Case study: Creating chemistry – the AECI and Sasol joint venture in South AfricaIntroduction In addition to national culture, every firm has a distinct corporate culture. When different companies decide to come together to form a joint venture, they need to evaluate and determine how well they can deal with differences in their organisational cultures. This is because the attainment of a cultural synergy is a critical factor in developing mutual trust, which consequently contributes to the success of the venture. This case study analyses a case study of a joint venture between two chemical manufacturing companies in South Africa – AECI Limited and Sasol Limited.
The paper takes evaluates the key objectives that led to the formation of Polifin – the joint venture – and some of the cultural issues that emerged at the outset. It is obvious that because the two organisations had their own cultures, issues arose in integrating the two cultures to suit Polifin. The paper thus addresses what was done to resolve any issues at the start and how the managers dealt with the cultural issues in the long-term.
Finally, as the case study shows, any new organisation will face problems at the start especially if its founders have different cultural backgrounds. However, over time, a new culture is adopted as the issues arising are resolved. When this happens, there is a new way of doing things and as new employees come to the organisation, they are introduced to the existing culture, and as a result, the new culture totally replaces the previous ones. Objective of setting up the joint venture According to the case study, the compelling reason for AECI and Sasol to set up a joint venture was to combine corresponding manufacturing plans from the two corporations in order to benefit from the outcomes of internal transfer pricing and the synergism that would be created (Browaeys & Price, 2008, p.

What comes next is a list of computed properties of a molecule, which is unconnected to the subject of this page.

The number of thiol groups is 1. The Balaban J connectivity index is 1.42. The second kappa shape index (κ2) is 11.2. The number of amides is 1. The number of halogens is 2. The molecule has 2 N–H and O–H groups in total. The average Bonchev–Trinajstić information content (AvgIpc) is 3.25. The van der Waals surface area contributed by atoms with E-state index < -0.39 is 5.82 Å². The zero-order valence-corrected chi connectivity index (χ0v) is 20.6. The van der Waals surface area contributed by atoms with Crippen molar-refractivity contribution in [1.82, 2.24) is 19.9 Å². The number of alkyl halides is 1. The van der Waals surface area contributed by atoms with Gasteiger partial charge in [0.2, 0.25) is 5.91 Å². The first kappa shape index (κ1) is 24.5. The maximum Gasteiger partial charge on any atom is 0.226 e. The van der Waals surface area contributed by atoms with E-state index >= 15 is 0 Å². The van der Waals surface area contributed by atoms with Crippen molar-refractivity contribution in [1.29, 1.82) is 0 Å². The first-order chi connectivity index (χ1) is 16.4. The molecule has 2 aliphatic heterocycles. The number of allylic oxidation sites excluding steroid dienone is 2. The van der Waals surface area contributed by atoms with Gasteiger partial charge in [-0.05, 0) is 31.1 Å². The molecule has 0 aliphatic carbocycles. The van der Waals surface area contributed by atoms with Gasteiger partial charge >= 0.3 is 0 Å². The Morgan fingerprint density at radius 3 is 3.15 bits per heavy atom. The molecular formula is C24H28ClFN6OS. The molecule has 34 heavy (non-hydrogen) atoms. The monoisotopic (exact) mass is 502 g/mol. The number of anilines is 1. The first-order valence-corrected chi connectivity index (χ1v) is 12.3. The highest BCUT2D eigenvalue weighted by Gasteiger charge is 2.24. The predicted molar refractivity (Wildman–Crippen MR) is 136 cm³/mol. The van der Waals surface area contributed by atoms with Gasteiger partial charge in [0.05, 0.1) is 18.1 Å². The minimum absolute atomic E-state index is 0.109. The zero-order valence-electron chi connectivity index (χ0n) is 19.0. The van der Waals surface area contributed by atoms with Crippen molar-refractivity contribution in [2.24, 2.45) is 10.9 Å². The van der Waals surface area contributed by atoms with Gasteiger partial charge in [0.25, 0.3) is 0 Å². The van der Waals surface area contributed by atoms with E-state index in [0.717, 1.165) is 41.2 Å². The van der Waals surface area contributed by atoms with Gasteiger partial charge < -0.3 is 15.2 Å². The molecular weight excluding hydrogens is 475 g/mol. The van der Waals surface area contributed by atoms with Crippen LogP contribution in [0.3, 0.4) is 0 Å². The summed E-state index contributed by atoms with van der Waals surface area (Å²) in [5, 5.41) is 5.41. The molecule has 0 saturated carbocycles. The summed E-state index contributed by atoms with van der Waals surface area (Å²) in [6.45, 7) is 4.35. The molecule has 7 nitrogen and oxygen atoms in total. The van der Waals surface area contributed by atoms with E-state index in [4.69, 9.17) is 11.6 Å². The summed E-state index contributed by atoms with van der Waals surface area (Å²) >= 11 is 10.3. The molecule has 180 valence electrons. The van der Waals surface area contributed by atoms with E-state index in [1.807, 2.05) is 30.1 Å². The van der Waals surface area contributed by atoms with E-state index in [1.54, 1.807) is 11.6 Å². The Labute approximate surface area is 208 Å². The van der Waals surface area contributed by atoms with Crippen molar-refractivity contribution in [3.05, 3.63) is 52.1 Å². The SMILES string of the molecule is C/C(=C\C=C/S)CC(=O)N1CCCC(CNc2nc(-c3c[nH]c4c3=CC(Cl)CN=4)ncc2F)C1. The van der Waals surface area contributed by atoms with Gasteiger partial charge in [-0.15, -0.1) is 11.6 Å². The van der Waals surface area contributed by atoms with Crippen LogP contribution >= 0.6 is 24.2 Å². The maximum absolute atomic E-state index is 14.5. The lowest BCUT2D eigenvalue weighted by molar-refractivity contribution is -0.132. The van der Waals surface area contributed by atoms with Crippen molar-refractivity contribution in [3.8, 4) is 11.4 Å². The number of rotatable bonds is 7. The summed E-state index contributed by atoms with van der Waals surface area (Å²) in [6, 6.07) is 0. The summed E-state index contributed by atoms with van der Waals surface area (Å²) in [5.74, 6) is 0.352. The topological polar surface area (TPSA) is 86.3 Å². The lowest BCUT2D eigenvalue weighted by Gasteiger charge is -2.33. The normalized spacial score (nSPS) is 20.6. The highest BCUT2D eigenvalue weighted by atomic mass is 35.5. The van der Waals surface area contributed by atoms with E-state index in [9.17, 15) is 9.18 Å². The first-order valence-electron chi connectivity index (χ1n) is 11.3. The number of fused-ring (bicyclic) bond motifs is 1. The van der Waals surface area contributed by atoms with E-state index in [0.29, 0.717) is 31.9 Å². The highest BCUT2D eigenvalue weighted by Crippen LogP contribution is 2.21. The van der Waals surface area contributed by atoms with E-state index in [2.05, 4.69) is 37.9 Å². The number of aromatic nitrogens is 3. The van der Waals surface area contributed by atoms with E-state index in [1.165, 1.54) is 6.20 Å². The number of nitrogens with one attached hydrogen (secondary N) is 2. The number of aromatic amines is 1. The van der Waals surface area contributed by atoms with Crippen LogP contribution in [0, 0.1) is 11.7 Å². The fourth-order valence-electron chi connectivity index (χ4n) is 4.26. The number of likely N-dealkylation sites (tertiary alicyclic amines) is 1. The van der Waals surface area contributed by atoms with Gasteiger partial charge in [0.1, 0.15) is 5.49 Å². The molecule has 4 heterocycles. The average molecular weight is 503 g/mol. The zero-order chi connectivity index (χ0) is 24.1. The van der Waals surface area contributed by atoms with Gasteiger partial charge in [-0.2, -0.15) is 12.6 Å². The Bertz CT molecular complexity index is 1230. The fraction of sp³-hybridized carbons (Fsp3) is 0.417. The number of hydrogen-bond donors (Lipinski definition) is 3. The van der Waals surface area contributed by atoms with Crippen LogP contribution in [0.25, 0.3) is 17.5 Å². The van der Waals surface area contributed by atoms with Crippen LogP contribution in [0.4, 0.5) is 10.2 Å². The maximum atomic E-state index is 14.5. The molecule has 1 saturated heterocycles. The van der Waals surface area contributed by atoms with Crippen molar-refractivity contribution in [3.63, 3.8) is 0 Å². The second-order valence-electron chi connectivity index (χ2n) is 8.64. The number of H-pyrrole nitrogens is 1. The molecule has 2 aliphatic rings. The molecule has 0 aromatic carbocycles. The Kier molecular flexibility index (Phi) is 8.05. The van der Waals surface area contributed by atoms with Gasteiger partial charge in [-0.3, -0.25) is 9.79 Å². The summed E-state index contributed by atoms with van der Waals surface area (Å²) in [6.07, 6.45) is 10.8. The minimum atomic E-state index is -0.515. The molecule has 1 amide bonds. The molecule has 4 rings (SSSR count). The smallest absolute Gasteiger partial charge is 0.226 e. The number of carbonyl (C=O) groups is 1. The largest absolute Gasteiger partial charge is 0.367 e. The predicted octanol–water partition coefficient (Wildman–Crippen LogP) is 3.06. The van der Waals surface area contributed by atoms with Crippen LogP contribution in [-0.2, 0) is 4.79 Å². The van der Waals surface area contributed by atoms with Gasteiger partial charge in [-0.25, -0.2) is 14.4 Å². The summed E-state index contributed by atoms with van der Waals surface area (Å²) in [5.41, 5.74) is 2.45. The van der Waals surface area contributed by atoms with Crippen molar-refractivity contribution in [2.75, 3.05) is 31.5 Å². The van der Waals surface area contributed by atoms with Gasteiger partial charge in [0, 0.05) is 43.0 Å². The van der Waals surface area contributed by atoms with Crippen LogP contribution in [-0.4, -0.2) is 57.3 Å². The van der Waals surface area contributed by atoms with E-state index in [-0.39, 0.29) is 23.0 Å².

269). The two companies also felt that the joint venture would lead to greater economies of scale, enhanced production scheduling, and would increase customer service. Importantly, the AECI and Sasol were of the opinion that the joint venture would eliminate the rivalry between the two companies by creating a monopolistic niche with the new company (Browaeys & Price, 2008, p.
269). The objectives of setting up the joint venture as highlighted by the two companies above are supported by a number of sources in literature. For instance, Pang (2004, p. 80) points out that to minimise risk, “a manufacturing firm scouts around for a suitable local partner who is compatible with the company’s objectives and business”. Sofat and Hiro (2011, p. 306) and Hladik (2002, p. 187) support this standpoint by arguing that firms in a joint venture synergise their resources and are hence able to combine their expertise and competencies.
Thus, in the resulting arrangement, the joint venture may enable both partners to put pool their rent resources in one entity so as to maximise returns on their investments by enhancing aspects such as research and development. It is notable that by combining their manufacturing capacities, the two companies reduced the risks associated with each of them individually and strengthened the production capacity of the new entity.